In the aftermath of the 2020 election, many pundits were asking how Donald Trump could have garnered over 70,000,000 votes and made the presidential race much more competitive than pre-election polls indicated. After all, here was a man who repeatedly and unabashedly lied to his supporters, endangered their lives by encouraging them not to take precautions during a global pandemic, and openly remarked how his desire to win reelection was all about him, and not the good of the country.There is no great mystery to Trumpian cultism. The answer is as old as human nature itself
I hate to say this but Rupert Murdoch said this was America’s biggest problem and something had to be done about it well before Trump even entered the race for the Presidency. I’m about to say Trump didn’t invent Trumpism but Rupert Murdoch did and chose Trump to politicize it. Trump did but that’s as far as he got. He delivered little more than a shit load of promises and was boosted by Murdoch. It’s why Murdoch believes it’s JOE TIME (ODT)
The only liberal antidote to Trumpism is actually doing something material to aid those who’ve fallen for it — giving them something in their lives to noticeably improve their social welfare, redistributing wealth downwards. Franklin Roosevelt absorbed this lesson, as evidenced by the New Deal Coalition; it is unclear if a Biden administration is capable of doing the same. Indeed, if Biden’s administration doesn’t do anything to materially improve the lives of millions of working voters, Trumpism is apt to get stronger, not weaker, in the next four years.Trump is defeated. Trumpism is more alive than ever | Salon.com
Morrison has sought to weaken institutions. He was happy for Parliament not to sit at times during this crisis. Under his leadership, misleading Parliament no longer seems an important offence. After the Audit Office criticised the government’s sports rorts, its funding was cut back. Morrison has put the ABC board on notice, more or less told public servants to get back in their box and mocked international bodies. Secrecy dominates. On a surprising number of occasions, Morrison has made claims that are not, by any measure, true – that, for example, he has not said things he is on record as having said. A lot has been written about the war on truth, the loss of a common set of facts from which we can proceed. I am concerned just as much with something slightly, but significantly, different. Politics is not just based on facts; it is, at its heart, a collective quest to discover what the facts are, and then to act on them. Morrison addresses the media on Sunday outside Kirribili House. Morrison addresses the media on Sunday outside Kirribili House.Credit:Edwina Pickles It is this idea, of politics as a search for truth, that we are on the cusp of losing; the idea that, together, we can muddle towards consensus on what issues are real and pressing, and in this way make a better world, or at least a better country – and hopefully both. This is the role of the institutions our Prime Minister doesn’t like; this is why it is important that our politicians tell the truth and that the media holds them to that standard.Trump’s greatest trick? Monopolising our attention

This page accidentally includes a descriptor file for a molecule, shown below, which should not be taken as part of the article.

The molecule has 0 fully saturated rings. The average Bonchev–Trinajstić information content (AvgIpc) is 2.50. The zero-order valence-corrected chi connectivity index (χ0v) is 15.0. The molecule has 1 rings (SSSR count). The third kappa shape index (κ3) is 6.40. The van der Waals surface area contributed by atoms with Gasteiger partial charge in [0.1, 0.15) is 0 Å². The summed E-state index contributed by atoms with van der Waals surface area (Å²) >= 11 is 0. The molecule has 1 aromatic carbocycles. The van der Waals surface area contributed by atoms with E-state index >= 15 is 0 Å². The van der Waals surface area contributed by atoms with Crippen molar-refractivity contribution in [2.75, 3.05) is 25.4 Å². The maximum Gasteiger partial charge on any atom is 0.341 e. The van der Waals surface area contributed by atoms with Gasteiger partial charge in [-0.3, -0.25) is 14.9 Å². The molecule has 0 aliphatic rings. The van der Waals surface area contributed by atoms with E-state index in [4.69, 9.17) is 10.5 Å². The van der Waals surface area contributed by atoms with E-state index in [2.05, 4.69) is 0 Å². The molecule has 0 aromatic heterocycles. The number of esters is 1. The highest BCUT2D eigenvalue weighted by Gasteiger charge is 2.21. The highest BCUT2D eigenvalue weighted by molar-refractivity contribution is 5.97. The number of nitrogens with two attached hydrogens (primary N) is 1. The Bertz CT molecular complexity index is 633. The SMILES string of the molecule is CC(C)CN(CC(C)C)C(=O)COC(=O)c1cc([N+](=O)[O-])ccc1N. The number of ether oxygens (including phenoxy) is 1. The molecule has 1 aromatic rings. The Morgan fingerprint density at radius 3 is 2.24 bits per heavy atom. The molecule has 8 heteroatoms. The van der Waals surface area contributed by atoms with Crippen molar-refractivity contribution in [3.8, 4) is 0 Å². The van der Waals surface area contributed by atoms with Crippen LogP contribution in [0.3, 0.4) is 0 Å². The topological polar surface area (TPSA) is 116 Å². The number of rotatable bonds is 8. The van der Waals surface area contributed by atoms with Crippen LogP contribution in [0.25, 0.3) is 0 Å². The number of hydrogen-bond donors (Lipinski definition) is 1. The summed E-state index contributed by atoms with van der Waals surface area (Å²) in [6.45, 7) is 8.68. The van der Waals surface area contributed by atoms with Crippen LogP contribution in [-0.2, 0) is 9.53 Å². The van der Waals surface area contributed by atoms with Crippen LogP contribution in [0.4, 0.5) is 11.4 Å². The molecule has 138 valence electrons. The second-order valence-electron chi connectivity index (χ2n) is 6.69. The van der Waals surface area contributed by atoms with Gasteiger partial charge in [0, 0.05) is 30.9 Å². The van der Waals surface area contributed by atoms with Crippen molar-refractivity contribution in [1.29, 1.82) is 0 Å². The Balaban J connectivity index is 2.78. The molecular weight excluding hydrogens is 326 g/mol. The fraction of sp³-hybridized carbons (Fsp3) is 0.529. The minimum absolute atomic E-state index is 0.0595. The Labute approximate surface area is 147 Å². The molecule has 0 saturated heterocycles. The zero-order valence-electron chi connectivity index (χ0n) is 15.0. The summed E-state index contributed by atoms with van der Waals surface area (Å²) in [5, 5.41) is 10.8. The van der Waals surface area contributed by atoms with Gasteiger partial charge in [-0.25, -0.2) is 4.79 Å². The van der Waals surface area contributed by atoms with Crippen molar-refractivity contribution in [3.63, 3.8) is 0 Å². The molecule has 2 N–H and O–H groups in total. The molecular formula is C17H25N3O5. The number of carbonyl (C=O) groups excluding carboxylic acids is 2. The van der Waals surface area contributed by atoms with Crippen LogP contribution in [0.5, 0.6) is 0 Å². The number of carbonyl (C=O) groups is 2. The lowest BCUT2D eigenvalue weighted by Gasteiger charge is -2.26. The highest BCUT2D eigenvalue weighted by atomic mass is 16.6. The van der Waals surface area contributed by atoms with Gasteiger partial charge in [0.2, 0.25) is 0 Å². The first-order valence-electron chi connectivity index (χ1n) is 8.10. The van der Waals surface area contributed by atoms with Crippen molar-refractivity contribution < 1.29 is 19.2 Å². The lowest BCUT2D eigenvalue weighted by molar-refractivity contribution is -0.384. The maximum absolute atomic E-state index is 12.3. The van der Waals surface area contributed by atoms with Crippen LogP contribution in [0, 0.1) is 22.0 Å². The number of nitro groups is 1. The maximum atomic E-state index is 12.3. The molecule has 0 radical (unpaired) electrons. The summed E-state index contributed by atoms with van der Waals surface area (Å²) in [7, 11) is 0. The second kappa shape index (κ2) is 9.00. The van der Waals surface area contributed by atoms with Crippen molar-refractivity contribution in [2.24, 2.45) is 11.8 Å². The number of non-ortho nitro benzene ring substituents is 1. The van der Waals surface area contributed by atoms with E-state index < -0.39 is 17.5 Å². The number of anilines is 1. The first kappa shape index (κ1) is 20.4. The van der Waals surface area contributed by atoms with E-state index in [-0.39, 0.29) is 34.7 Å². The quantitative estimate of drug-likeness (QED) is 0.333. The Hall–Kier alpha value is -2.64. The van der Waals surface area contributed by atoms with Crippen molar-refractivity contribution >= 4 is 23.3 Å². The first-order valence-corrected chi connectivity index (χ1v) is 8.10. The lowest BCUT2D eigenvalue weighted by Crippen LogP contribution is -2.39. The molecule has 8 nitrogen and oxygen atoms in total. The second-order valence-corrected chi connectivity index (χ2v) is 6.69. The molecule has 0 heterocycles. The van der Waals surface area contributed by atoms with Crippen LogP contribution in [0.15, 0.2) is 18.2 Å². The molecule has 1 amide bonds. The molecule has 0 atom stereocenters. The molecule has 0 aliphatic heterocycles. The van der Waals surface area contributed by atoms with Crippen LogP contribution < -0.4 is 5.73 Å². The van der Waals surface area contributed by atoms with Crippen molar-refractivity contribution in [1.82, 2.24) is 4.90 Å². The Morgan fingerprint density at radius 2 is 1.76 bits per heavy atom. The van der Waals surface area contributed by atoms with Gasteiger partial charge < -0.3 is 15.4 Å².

Joe Biden and the Democrats have steadfastly refused to articulate a compelling alternative political vision to Donald Trump’s reactionary right-wing politics. Trump looks likely to have lost, but without creating an alternative to defeat it, Trumpism could return with a vengeance four years from now.Whoever Wins, This Election Is Not the End of Trumpism
The combination of Trump’s attacks on the institutions and the principles of democracy and the Republican Party’s repressive methods means that democracy itself is on the ballot.The end of democracy? If Trump loses, Trumpism still wins
“There are no climate change deniers around I can assure you,” Rupert Murdoch said last month at News Corp’s annual general meeting.
His declaration that the publisher of the Daily Telegraph, the Australian and owner of Sky News was free of climate deniers was widely greeted with mirth.
The next day the geologist Ian Plimer proved Murdoch’s doubters correct when he published an opinion piece in the Australian claiming the major pollution in western nations was “the polluting of minds about the role of carbon dioxide”.
“There are no carbon emissions,” he wrote. “If there were, we could not see because most carbon is black. Such terms are deliberately misleading, as are many claims.”
That piece of commentary attracted the usual round of applause from pundits certain they knew better than climate scientists. Where once ignoring scientists and experts would result in a failing subject grade, in some sectors it’s now considered an “opt-in” belief.
More special forces than diplomats
As of March 2018, the Trump administration has appointed only 70 of 188 U.S. ambassadors. At the same time, it has increased the deployment of special operations forces to 149 countries – up from 138 during the Obama administration in 2016. So while U.S. ambassadors are operating in one-third of the world’s capitals, special operations forces are active in three-fourths.